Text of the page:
11:35am Wednesday 4th August 2010
By Adrianne Maslen
FOSSIL hunter Chris Pamplin didn’t even need to go searching for his latest extremely rare find – it was just lying on the sand at Charmouth.
Mr Pamplin, who leads fossil walks at Charmouth and Lyme Regis, was taking a family on a walk along east beach when he found a small bone from a 195-million-year-old dinosaur.
He later discovered from Lyme Regis Museum geologist Paddy Howe that it was a Scelidosaurus, a plant-eating armoured dinosaur that lived during the Early Jurassic Period.
Mr Pamplin, who has been a fossil hunting guide for 13 years, said: “It was just lying on the sand. Later in the day I bumped into Paddy Howe and he was adamant it was a Scelidosaurus and so was his friend Paul.
“They told me it was about the 30th vertebrae up from the tail and explained why they thought it was a Scelidosaurus. It’s a very small bone, only about one-inch long, but it hasn’t been worn by the sea.
“Only 10 Scelidosaurus have been identified over the last 200 years and only one has been found on the east beach at Charmouth, which was a partial one about 20 years ago.
“Part of the reason it’s unusual is that it’s been found further along the beach on the east side, where not very many have been found. They are mostly found at Black Venn.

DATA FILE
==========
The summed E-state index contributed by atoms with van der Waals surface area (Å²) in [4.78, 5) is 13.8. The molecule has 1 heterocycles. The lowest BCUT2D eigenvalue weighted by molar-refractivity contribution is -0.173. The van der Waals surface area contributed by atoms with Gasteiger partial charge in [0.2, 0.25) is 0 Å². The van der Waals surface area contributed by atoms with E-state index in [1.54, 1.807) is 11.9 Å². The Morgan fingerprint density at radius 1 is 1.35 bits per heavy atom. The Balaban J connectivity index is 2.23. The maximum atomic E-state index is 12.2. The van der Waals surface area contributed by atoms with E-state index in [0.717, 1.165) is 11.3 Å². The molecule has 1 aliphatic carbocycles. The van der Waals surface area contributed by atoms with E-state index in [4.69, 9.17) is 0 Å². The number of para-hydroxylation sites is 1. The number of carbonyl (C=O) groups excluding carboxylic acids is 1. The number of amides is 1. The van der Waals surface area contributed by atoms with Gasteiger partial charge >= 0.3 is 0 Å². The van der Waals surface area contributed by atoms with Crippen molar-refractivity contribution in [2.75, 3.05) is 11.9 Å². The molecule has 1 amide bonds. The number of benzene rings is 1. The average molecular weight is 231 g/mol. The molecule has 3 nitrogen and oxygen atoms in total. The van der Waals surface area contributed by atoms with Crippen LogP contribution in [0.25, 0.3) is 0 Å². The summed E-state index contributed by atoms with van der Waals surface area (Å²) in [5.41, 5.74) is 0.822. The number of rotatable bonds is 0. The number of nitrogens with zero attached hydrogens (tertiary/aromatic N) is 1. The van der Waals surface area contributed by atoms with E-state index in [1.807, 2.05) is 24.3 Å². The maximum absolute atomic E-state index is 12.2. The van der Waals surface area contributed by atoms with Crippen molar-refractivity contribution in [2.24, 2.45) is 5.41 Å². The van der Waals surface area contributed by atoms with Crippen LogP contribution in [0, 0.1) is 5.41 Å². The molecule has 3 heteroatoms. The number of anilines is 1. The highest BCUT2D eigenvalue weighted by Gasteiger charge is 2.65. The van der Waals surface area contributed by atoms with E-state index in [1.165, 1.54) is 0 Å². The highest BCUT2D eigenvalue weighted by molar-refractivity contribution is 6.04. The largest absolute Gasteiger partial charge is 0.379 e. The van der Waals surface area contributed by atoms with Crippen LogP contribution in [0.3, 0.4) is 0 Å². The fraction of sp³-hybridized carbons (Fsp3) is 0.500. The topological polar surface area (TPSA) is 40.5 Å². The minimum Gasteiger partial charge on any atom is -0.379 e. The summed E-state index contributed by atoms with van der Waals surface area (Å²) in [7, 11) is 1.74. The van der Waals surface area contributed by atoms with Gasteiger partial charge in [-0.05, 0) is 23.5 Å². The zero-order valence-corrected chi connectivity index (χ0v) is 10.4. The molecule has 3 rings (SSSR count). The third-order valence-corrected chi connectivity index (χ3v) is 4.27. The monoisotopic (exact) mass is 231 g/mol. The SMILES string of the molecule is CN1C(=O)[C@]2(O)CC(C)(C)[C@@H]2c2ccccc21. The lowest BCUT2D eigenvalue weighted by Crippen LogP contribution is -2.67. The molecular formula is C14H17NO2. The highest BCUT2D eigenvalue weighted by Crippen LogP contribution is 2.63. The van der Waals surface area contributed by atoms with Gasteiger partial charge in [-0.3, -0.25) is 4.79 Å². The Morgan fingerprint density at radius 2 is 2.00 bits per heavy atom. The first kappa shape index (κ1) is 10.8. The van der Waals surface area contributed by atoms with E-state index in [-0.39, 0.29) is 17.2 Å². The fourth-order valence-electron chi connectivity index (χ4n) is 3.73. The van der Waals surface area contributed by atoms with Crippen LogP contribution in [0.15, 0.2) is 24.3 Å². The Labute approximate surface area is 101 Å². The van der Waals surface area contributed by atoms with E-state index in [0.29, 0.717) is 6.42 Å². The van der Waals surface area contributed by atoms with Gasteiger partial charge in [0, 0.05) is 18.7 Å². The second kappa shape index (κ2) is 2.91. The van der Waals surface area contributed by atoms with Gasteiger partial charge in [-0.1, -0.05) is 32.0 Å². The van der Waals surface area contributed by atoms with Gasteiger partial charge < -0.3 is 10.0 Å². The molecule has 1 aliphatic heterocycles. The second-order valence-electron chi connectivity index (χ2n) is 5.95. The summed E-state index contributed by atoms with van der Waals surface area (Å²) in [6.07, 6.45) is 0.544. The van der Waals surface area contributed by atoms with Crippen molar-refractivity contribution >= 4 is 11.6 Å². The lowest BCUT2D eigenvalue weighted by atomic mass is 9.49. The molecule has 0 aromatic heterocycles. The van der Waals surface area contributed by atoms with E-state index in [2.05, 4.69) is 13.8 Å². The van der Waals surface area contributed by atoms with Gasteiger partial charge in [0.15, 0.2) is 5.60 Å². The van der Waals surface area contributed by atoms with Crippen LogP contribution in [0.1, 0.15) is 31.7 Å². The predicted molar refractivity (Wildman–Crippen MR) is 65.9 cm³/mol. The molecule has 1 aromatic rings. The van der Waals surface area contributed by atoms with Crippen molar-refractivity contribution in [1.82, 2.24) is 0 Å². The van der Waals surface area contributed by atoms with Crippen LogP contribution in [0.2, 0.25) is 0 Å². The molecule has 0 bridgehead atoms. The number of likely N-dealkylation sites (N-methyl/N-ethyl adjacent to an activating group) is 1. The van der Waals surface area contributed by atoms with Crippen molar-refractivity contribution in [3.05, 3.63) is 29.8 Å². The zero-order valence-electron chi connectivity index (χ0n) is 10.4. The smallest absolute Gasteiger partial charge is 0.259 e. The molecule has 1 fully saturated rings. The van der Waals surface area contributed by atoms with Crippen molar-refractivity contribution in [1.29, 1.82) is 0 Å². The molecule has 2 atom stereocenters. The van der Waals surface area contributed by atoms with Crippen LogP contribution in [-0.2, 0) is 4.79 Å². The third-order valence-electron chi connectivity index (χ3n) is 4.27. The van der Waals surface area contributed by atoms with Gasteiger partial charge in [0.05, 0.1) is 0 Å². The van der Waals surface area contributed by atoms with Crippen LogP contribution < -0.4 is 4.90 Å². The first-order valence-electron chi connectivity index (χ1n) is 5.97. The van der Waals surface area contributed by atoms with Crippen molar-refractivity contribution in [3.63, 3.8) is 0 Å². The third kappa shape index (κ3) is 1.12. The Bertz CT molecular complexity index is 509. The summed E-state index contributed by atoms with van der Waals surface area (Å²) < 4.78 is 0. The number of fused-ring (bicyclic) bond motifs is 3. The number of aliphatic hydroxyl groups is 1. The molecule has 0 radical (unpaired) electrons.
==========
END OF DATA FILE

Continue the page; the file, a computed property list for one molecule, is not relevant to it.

“So if Paddy is right and it is a Scelidosaurus, it’s a very unusual find.
“It’s a little find but a significantly rare one, I think.”
Mr Pamplin was senior warden at Charmouth Heritage Coast Centre before becoming earth science advisor for the Jurassic Coast World Heritage Site Team at Dorset County Council.
He said: “Paddy found some bits of one last year and that’s supposed to be number 10, but that was closer to Lyme Regis,” he said.
“It’s Charmouth’s own dinosaur and it’s not found anywhere else in the country.
“This bone might be from the same one that was found 20 years ago be- cause in terms of fossils that isn’t a very long time, but it might also be number 11.”
The fossil has now been recorded at Charmouth Heritage Coast Centre as an important find.
Mr Pamplin said: “They look after the register of scientifically-important finds, which is part of the Fossil Collecting Code of Conduct for Charmouth, so if people find something interesting they are supposed to register it.”
This is the rarest fossil Mr Pamplin has found and he will add it to his personal collection.
He said: “If I do decide to donate it I will give it to Lyme Regis Museum to add to the rest of the Scelidosaurus pieces there.”
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